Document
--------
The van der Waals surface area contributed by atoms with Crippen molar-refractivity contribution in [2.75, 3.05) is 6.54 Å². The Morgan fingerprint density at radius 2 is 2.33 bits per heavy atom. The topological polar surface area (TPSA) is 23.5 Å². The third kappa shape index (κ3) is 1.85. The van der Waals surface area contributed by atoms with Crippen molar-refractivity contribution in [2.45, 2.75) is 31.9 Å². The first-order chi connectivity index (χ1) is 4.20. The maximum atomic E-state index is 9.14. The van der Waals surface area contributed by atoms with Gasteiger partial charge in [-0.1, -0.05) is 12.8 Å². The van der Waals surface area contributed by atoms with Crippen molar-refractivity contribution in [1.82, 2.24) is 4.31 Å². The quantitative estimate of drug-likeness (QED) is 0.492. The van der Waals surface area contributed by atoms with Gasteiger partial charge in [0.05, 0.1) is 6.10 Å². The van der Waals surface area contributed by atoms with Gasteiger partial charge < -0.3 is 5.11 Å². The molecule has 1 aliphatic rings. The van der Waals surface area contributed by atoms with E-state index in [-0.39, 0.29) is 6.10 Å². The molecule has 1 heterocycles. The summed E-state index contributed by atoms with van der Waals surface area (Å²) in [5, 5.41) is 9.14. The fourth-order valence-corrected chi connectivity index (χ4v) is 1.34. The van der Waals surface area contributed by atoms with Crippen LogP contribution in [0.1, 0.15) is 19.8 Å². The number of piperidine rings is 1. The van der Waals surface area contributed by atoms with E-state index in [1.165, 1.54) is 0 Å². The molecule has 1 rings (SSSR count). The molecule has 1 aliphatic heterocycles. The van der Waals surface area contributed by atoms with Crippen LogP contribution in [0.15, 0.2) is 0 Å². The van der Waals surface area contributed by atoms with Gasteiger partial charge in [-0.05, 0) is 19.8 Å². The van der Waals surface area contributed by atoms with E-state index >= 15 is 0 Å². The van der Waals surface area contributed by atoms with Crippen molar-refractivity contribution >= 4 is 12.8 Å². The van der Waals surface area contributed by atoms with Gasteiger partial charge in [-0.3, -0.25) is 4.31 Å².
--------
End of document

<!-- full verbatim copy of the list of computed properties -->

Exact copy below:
The van der Waals surface area contributed by atoms with Crippen molar-refractivity contribution in [2.75, 3.05) is 6.54 Å². The Morgan fingerprint density at radius 2 is 2.33 bits per heavy atom. The topological polar surface area (TPSA) is 23.5 Å². The third kappa shape index (κ3) is 1.85. The van der Waals surface area contributed by atoms with Crippen molar-refractivity contribution in [2.45, 2.75) is 31.9 Å². The first-order chi connectivity index (χ1) is 4.20. The maximum atomic E-state index is 9.14. The van der Waals surface area contributed by atoms with Gasteiger partial charge in [-0.1, -0.05) is 12.8 Å². The van der Waals surface area contributed by atoms with Crippen molar-refractivity contribution in [1.82, 2.24) is 4.31 Å². The quantitative estimate of drug-likeness (QED) is 0.492. The van der Waals surface area contributed by atoms with Gasteiger partial charge in [0.05, 0.1) is 6.10 Å². The van der Waals surface area contributed by atoms with Gasteiger partial charge < -0.3 is 5.11 Å². The molecule has 1 aliphatic rings. The van der Waals surface area contributed by atoms with E-state index in [-0.39, 0.29) is 6.10 Å². The molecule has 1 heterocycles. The summed E-state index contributed by atoms with van der Waals surface area (Å²) in [5, 5.41) is 9.14. The fourth-order valence-corrected chi connectivity index (χ4v) is 1.34. The van der Waals surface area contributed by atoms with Crippen LogP contribution in [0.1, 0.15) is 19.8 Å². The number of piperidine rings is 1. The van der Waals surface area contributed by atoms with E-state index in [1.165, 1.54) is 0 Å². The molecule has 1 rings (SSSR count). The molecule has 1 aliphatic heterocycles. The van der Waals surface area contributed by atoms with Crippen LogP contribution in [0.15, 0.2) is 0 Å². The van der Waals surface area contributed by atoms with Gasteiger partial charge in [-0.05, 0) is 19.8 Å². The van der Waals surface area contributed by atoms with E-state index >= 15 is 0 Å². The van der Waals surface area contributed by atoms with Crippen molar-refractivity contribution >= 4 is 12.8 Å². The van der Waals surface area contributed by atoms with Gasteiger partial charge in [-0.3, -0.25) is 4.31 Å².